By Ciaran J. McLarnon

The visits were moments of when Simon was given a precious glimpse of his future. From behind the shelves of tinned fruit and meat, the sacks of flour and rice, he watched the man enter his family’s grocery. Simon saw him as the man he wanted to be; his bowler hat, his golden pocket watch and tweed waist coat. His shoes were polished enough to catch the light and send a wink towards Simon. He watched his mother from far behind; Simon was almost at the back of the shop, filling another shelf with tins of beans. No matter how many shelves he filled with beans it was never enough, the wanderers and dreamers of Abbotswood seemed not to have the time or inclination to cook anything else. Simon dreamed he would invent things when he was older, things to make life as simple and reliable as a tin of baked beans.

He didn’t need to see his mother’s face to know the smile she flashed at the customer as she handed him his change. It was as if she wanted to show every shopper that her smile was nicer than theirs; usually it was. He’d always treasured his mother’s smile, but Simon reckoned this man’s smile was worth more. All other customers complained; about their health, about the people who were rude to them, about how expensive things were these days; they’d complain about the heat if they could think of nothing else. His mother smiled and nodded as if she sympathised with every trouble.. He never knew how she listened day after day, always with a smile on her face.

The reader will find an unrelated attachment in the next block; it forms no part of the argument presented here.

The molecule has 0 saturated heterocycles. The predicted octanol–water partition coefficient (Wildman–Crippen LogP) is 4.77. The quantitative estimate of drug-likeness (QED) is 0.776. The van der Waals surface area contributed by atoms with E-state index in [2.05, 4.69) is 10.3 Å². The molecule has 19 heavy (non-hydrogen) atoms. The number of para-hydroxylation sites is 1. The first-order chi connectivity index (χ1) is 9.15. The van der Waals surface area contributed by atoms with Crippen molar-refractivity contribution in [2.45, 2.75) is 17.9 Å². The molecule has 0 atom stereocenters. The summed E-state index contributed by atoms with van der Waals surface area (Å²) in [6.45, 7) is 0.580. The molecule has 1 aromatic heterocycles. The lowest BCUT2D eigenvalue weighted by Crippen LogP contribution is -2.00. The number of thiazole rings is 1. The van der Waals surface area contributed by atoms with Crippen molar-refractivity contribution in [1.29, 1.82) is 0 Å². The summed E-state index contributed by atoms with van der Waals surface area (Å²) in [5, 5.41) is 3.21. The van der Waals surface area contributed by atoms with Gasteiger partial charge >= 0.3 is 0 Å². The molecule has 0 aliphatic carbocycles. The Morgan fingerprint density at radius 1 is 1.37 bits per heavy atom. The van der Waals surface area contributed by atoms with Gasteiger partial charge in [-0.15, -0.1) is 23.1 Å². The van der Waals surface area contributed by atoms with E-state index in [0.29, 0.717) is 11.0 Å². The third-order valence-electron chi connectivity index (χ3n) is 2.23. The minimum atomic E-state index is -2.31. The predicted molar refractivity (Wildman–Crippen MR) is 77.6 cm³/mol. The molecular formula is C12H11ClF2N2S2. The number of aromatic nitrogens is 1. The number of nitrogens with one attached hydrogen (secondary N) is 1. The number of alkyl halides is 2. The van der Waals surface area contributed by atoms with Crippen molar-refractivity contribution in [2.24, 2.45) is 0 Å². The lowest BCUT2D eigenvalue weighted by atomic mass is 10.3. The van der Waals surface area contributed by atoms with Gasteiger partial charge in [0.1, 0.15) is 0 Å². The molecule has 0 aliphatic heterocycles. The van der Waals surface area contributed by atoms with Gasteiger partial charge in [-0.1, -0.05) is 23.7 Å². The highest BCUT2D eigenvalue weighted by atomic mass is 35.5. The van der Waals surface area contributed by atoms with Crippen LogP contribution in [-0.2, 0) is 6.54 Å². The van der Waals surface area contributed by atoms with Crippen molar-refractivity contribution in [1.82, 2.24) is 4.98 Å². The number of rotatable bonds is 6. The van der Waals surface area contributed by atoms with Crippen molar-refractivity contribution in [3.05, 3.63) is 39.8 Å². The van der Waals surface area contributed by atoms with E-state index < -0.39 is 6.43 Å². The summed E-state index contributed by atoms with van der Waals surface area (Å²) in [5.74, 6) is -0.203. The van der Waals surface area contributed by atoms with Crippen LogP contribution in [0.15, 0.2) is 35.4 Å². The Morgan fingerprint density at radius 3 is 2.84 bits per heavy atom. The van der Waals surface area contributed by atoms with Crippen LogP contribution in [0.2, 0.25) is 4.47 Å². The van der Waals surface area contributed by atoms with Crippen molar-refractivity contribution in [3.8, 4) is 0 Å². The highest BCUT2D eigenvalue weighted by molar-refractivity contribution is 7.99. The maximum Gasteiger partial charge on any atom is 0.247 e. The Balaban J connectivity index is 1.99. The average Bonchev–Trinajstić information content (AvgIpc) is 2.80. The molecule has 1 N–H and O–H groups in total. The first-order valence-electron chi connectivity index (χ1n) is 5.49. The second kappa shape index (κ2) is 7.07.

But his hero never complained, a smile was enough for him. He always wore a neatly pressed suit; he was always full of energy; he was going places. Other patrons never left Simon and his mother alone, constantly fingering produce as they wandered the aisles in a daze, trying to remember what they came in for. Sometimes they’d ask his mother and seem offended when she replied she didn’t know. They had ragged, sweat-stained clothes; his hero stepped by them; they laughed when his hero had no time to stop and chat.

 No-one should have time to stop and chat, thought Simon as he wiped his hands on his smock before going through a door to the rooms he shared with his mother and sister. His sister cooked a lot; his mother liked to be the one who closed the shop. His sister appeared with green beans, macaroni cheese and spicy chicken.

‘Dinner looks good,’ he said as he pulled out his dark, wooden chair and took his seat at the square table in the dining room, ‘but I wish ma could join us more often.’ The dining room was small and sparsely decorated, but it was impossible to eat in the kitchen; where the stove belched steam and heat in equal measure, where smoke and burning fat from the food brought tears to his eyes.

‘I wish she’d let me close sometimes; or get more staff.’ Said his sister, ‘getting an assistant would be best.’